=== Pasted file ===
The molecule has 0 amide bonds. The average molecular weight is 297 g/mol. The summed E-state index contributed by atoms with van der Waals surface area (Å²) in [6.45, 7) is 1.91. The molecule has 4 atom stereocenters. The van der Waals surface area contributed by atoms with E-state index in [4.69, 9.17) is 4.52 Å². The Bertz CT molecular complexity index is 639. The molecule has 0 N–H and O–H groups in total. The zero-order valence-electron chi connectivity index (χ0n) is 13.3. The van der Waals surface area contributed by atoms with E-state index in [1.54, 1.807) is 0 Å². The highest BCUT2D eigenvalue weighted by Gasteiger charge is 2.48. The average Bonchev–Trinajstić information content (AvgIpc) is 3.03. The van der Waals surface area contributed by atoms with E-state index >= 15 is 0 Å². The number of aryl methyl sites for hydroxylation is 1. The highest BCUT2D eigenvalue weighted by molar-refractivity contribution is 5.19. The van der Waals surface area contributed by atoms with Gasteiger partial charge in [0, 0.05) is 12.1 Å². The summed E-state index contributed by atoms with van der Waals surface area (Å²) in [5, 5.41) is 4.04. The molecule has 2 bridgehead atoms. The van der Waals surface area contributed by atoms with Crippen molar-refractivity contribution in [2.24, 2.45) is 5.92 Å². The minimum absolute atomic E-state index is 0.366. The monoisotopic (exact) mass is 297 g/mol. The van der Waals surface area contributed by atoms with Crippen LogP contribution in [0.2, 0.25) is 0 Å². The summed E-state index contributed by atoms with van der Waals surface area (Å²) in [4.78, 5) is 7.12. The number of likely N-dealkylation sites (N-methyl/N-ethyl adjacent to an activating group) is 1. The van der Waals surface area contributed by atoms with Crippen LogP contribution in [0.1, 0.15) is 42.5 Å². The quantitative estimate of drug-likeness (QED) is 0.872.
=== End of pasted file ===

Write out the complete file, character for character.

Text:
The molecule has 0 amide bonds. The average molecular weight is 297 g/mol. The summed E-state index contributed by atoms with van der Waals surface area (Å²) in [6.45, 7) is 1.91. The molecule has 4 atom stereocenters. The van der Waals surface area contributed by atoms with E-state index in [4.69, 9.17) is 4.52 Å². The Bertz CT molecular complexity index is 639. The molecule has 0 N–H and O–H groups in total. The zero-order valence-electron chi connectivity index (χ0n) is 13.3. The van der Waals surface area contributed by atoms with E-state index in [1.54, 1.807) is 0 Å². The highest BCUT2D eigenvalue weighted by Gasteiger charge is 2.48. The average Bonchev–Trinajstić information content (AvgIpc) is 3.03. The van der Waals surface area contributed by atoms with E-state index >= 15 is 0 Å². The number of aryl methyl sites for hydroxylation is 1. The highest BCUT2D eigenvalue weighted by molar-refractivity contribution is 5.19. The van der Waals surface area contributed by atoms with Gasteiger partial charge in [0, 0.05) is 12.1 Å². The summed E-state index contributed by atoms with van der Waals surface area (Å²) in [5, 5.41) is 4.04. The molecule has 2 bridgehead atoms. The van der Waals surface area contributed by atoms with Crippen molar-refractivity contribution in [2.24, 2.45) is 5.92 Å². The minimum absolute atomic E-state index is 0.366. The monoisotopic (exact) mass is 297 g/mol. The van der Waals surface area contributed by atoms with Crippen LogP contribution in [0.2, 0.25) is 0 Å². The summed E-state index contributed by atoms with van der Waals surface area (Å²) in [4.78, 5) is 7.12. The number of likely N-dealkylation sites (N-methyl/N-ethyl adjacent to an activating group) is 1. The van der Waals surface area contributed by atoms with Crippen LogP contribution in [0.1, 0.15) is 42.5 Å². The quantitative estimate of drug-likeness (QED) is 0.872.